On The Waterfront: Wartime gunboats built in Sunderland launched from beach

In 1915, two Admiralty gunboats were launched at South Docks in unusual circumstances. Built by Sunderland Shipbuilding Co, they were probably the only ships to be launched directly into the open sea at Sunderland and the last to enter the water broadsides.

Sunday, 28th January 2018, 9:10 am
HMS Mantis on the launching ways at South Docks, Sunderland.

They were the Insect-Class river gunboats HMS Moth and HMS Mantis, which were launched in 1915. A dozen were built during World War One by various UK shipbuilders.

All were identical in design, being 237 feet six inches in length by 36 feet beam.

The others were named HMS Aphis, Bee, Cicala, Cockchafer, Cricket, Glowworm, Gnat, Ladybird, Scarab and Tarantula.

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Their shallow draught allowed them to operate on fast-flowing rivers using powerful triple expansion steam engines and triple-rudders helping to counteract strong currents.

Designed by the world famous Yarrow shipbuilders, all sister ships were equipped with two six-inch guns, one or two 12-pounders and six machine guns.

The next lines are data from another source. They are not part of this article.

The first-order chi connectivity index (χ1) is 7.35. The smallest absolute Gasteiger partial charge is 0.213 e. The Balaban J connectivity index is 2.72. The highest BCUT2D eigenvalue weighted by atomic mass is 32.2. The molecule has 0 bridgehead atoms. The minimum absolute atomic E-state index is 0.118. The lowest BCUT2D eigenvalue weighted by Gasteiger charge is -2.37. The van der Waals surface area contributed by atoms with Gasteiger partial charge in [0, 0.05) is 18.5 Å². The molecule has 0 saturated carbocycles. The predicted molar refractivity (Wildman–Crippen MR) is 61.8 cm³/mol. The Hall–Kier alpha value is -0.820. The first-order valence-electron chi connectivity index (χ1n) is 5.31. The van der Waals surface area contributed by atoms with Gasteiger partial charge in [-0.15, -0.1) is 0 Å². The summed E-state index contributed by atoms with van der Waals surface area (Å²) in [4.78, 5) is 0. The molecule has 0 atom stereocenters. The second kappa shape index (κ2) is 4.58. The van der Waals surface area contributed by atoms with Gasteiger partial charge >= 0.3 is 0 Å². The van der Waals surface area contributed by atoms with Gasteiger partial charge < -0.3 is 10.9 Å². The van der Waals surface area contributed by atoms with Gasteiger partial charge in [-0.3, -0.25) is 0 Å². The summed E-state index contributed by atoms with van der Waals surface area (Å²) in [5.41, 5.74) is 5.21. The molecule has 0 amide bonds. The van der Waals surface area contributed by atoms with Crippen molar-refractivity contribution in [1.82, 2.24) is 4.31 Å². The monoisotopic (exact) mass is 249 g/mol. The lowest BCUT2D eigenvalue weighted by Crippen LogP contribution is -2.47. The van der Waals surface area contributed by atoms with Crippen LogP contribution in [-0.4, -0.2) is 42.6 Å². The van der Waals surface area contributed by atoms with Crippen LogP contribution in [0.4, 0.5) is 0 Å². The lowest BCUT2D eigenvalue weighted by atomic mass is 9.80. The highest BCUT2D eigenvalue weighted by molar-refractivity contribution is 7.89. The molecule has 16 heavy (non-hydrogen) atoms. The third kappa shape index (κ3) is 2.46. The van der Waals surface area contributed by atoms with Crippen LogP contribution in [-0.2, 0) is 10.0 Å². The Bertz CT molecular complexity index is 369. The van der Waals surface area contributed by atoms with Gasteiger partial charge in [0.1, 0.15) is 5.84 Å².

Owing to high wartime demand for merchant output, Sunderland Shipbuilding Co came up with a novel idea of freeing up conventional berths by building Mantis and Moth on the beach to the north of its main yard, which was situated on the northern side of the South Outlet next to Bartram’s.

The vessels were constructed together, end to end. HMS Mantis was launched into open sea on September 14, 1916, followed by HMS Moth on October 9. After the launch of Mantis, sliding ways were positioned beneath HMS Moth, which was then winched for some yards to clear a breakwater.

It had been intended that all the gunboats would sail for Salonika (now Thessaloniki) in Greece to take part in the allied campaign in support of Serbia against the combined forces of Germany, Austria-Hungary and Bulgaria. There, they would be dismantled and transported in sections to be reassembled for service on the River Danube.

Ordered and constructed as “Chinese River Gunboats,” this was a ploy to conceal their true purpose.

Unfortunately, the course of the war in the Near East led to abandonment of these plans and the gunboats being deployed elsewhere.

Both Mantis and Moth became involved in a range of duties, at first being shipped to Persia to help protect Anglo-Persian Oil Company’s refinery at Abadan. Afterwards they were sent to reinforce the Royal Navy on the Tigris near Baghdad during the allied campaign against the Ottoman Empire.

At the end of the war, both ships went to Russia in support of White Russian forces against the Bolsheviks.

By 1920, Moth was at the China Station, when in 1941, she was captured by the Japanese at Hong Kong and was renamed Suma. She was mined and sunk in the Yangtze in 1945.

HMS Mantis was scrapped in China in 1940.